Overall though the results of this preliminary study suggest that if people want to relax and become engrossed in a television show they should avoid working on a secondary device at the same time. I’d argue however, that they don’t (at the very least I don’t). Or if they do, their phone becomes less of a distraction and more of a contributor to the narrative of whatever they are watching. This is actually something that the study acknowledges in the limitations of their study and suggested that further studies in this area would create interesting dialogue.

I’d also say that the demography of the participants could also factor into an inability to be strong at multitasking. Due to media multitasking being quite a recent phenomena I would’ve liked to have seen younger people, from outside of the University pool take the test.

The nature of the task I would also say raised issues amongst the participants. Mathematical problems although quite stressful (I couldn’t work out the example they gave) don’t really give the nature of what people will be doing whilst watching television. The researchers also point to this and suggest that lighter duties would more realistically be undertaken whilst watching. I’d agree with this part and say that this is the kinds of things I’m undertaking whilst engaging with the content. Bills, online shopping and writing university blog posts, all of which require minimal effort.

This type of multimedia use is especially significant when we think about it spatially. Predominately this kind of multitasking is done in private, mostly because the media use is off a duel nature, i.e. you’re less inclined to go into a public space and watch a television show on your laptop and be on your phone. Where as in a public space your multitasking media experience may be less self directed and more implied by the environment, e.g. at the doctors on your phone, while there is a screen in the waiting room.

 

Influential Youth: The Rise of Mall Media.

The definition and role of the public and private space has been blurred significantly since the recession of traditional types of public spaces. Traditional public spaces  have been defined by Neal and other urban planners as:

 all areas that are open and accessible to all members of the public in a society

These places for example include parks, public squares and beaches. Central to these ideas urban planners are concerned with how these spaces and other public spaces function from a social, economic and political perspective. In particular they are concerned with how citizens interact and use these spaces. Traditionally this has been separate from our private spaces. Private places are where we go to seek refuge from the public spaces. Madanipour defines these spaces as ‘territories’, which include our homes and properties.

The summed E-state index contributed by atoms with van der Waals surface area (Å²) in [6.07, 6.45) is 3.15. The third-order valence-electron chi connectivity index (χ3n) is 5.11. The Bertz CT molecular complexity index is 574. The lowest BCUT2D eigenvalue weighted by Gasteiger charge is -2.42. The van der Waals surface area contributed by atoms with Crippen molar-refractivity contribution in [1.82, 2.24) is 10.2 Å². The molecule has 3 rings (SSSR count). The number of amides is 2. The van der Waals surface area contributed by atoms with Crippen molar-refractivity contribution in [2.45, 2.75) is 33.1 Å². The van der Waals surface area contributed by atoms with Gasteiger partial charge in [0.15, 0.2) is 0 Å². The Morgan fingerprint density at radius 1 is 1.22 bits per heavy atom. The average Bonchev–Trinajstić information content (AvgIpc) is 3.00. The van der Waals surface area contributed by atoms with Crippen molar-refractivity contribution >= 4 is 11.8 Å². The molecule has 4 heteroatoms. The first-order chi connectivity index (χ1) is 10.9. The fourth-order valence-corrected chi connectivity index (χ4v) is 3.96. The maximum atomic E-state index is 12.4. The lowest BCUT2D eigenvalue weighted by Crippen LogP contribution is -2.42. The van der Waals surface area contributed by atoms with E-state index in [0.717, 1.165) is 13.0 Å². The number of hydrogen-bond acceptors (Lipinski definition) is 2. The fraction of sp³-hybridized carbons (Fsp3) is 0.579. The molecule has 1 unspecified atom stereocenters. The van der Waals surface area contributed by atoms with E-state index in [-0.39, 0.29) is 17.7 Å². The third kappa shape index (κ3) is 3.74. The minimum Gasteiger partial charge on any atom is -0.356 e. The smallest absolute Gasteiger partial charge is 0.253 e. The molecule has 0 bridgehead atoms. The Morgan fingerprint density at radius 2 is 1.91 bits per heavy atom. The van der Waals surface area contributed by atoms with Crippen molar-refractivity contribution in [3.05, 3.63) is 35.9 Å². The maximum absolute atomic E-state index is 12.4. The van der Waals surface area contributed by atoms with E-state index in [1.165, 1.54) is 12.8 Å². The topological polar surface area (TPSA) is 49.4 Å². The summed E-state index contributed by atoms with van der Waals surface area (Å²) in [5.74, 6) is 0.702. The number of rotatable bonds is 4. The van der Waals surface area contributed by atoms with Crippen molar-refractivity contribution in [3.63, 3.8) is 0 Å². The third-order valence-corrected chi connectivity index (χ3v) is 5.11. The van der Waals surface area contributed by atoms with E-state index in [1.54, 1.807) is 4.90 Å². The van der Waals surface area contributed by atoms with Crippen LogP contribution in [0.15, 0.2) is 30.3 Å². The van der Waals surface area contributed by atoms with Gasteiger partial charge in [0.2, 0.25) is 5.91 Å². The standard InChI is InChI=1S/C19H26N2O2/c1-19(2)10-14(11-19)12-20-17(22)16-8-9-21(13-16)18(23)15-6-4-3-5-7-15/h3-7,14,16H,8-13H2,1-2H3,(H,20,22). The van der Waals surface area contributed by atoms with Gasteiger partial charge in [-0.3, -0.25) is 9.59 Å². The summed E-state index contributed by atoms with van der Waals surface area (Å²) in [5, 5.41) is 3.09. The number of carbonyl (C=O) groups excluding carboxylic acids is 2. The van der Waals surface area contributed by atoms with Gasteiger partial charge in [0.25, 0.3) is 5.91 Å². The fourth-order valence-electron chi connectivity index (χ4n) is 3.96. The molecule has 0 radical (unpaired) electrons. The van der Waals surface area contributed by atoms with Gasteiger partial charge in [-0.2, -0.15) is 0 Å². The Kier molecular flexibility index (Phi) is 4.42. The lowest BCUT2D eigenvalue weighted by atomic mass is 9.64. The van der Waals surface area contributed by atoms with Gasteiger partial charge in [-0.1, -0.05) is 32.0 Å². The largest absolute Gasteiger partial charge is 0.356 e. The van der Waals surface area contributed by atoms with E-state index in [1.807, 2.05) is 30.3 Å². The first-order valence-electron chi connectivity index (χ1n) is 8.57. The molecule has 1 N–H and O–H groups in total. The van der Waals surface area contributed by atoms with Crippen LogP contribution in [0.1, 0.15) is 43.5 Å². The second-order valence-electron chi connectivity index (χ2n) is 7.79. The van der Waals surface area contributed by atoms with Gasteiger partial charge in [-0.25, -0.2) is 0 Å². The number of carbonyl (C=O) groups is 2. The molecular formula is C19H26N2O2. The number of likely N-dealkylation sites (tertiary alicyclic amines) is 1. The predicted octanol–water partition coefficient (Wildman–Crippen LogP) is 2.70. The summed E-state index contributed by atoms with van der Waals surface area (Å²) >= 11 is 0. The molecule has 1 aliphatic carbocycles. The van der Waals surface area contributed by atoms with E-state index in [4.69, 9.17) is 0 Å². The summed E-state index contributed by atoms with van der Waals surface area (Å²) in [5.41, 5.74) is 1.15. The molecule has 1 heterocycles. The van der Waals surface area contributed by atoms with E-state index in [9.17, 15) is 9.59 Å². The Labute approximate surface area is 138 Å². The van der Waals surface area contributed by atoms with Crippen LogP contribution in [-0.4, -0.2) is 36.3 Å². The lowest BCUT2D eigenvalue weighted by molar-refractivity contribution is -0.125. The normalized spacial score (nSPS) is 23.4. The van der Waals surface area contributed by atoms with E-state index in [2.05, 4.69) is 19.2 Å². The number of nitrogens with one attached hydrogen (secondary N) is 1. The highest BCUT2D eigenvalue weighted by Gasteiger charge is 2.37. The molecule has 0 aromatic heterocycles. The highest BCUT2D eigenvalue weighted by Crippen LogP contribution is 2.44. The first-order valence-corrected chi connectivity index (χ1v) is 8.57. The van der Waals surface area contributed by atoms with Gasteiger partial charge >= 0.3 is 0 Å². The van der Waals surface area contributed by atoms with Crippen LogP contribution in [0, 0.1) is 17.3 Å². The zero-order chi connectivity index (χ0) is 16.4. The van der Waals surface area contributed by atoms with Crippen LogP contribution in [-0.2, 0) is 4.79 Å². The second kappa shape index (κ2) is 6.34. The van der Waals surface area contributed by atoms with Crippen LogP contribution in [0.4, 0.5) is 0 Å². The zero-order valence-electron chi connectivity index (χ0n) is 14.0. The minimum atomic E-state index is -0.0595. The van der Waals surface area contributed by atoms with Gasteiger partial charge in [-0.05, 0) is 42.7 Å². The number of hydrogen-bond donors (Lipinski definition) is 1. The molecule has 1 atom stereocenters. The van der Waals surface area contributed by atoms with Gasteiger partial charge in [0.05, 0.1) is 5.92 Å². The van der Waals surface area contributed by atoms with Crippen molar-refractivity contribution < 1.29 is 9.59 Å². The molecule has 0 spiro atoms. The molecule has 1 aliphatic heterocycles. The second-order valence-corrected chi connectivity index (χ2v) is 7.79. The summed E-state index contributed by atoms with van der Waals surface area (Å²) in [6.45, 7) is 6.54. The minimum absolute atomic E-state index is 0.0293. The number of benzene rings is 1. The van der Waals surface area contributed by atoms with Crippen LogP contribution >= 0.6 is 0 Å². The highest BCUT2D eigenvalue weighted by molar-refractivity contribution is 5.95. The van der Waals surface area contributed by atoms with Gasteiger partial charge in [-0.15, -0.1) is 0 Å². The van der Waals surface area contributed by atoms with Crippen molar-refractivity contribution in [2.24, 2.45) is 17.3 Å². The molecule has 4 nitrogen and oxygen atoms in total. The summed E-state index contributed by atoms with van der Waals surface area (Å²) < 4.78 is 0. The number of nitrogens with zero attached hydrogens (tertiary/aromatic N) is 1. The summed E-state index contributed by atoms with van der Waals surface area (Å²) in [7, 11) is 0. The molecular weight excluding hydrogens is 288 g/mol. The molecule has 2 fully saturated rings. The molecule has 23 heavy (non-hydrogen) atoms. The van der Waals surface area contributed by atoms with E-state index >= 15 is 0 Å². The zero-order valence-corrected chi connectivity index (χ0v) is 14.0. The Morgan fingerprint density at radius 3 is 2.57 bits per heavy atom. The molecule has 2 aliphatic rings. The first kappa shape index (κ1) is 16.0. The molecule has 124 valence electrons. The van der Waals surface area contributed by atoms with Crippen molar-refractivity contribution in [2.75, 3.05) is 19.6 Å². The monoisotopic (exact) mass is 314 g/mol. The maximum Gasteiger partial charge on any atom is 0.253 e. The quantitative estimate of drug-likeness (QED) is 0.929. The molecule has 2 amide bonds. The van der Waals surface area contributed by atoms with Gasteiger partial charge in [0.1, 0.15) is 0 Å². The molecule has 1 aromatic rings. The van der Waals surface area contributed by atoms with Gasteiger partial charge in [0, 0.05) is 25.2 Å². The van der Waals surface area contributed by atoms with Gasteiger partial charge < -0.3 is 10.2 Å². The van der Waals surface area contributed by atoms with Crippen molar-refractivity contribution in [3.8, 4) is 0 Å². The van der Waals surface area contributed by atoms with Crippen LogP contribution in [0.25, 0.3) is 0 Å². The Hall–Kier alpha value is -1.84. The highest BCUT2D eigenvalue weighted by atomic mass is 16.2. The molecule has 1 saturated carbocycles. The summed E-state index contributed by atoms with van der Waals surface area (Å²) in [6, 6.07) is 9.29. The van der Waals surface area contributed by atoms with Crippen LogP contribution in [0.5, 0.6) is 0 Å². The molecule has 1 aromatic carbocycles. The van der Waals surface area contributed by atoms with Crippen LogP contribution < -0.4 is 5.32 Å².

However with the availability and spread of web 2.0 technologies the difference between the two is often hard to define. Badger laments this change as it has affected the social norms that we are supposed to abide by. Yet, it seems that this view on societal norms lacks a connection to what is actually happening in our public space now.

The reality is that increased technologies have made the opportunity for “Pseudo – Public” spaces. These spaces while public in nature are owned by private corporations who use the traditional values of a public space for economic gain. Most notable of pseudo – public spaces are malls or shopping centres. This is due to their social function to house people in a public way, yet have the ability to leave out certain groups unlike traditional public spaces. Pseudo – public places are also characteristically a hot bed for aggressive marketing tactics, including television and digital advertising screenings.

Television screens in a shopping mall

Television screens in a shopping mall

These two screens, which I shot on a recent trip to the shopping complex that is closest to my house, show exactly the type of blurring of the public and private. Each are used to either promote a brand or product or are used to show a particular television station (the same station runs at all times).

In fact this is an increasingly used advertising tactic called ‘Mall Media’. Mall media is the combination of advertising through both smaller scale electronic billboards and through dedicated network channels that show companies products (this is prominent in America, less so in Australia) to their target markets.

Electronic Billboard

Electronic Billboard

Mall media companies look to exploit the segment of the pseudo – public space market that are most readily available to them, affluent parents and young teenagers. RMG networks has even given them their own specific sub categories, the alpha mum and the influential teen. The distinct consumer behaviour that they describe for both cohorts is certainly plausible – notably the social media awareness that they attribute to the teenage population.

This is where the blurring of the public and the private realm becomes problematic for people. Of greatest concern is should we be allowing these big business companies the ability to directly market to the most susceptible segment of the population and what effect does it have on them. Personally, I think these screen provide relief from the monotony that is often associated with going shopping and especially in the food court. I couldn’t count the amount of times I’d watched Ellen, through subtitles, on that very television.

What I’m not sure of however is how these types of billboards and televisions enhance the social experience of traditional public places, like a park for instance. Surely the linkage to the types of activities that we are undertaking in the pseudo public versus the real public is what should define the amount of content and what is being advertised to us. Without these boundaries I think this blurred culture could become of concern.

Hagerstrand’d

In 1969 Torsten Hagerstrand’s work on time geography led to a  new way of thinking about the relationship between spatial and temporal aspects of human activity. In particular thinking about the concepts in terms of our relationship to a cinematic experience is of interest. For the three concepts that Hagerstrand outlines can have a great impact on whether an audience can physically get to the cinema to watch the movie. This sense of disconnect is heightened when we consider the ease of which audiences can view these movies without leaving their home.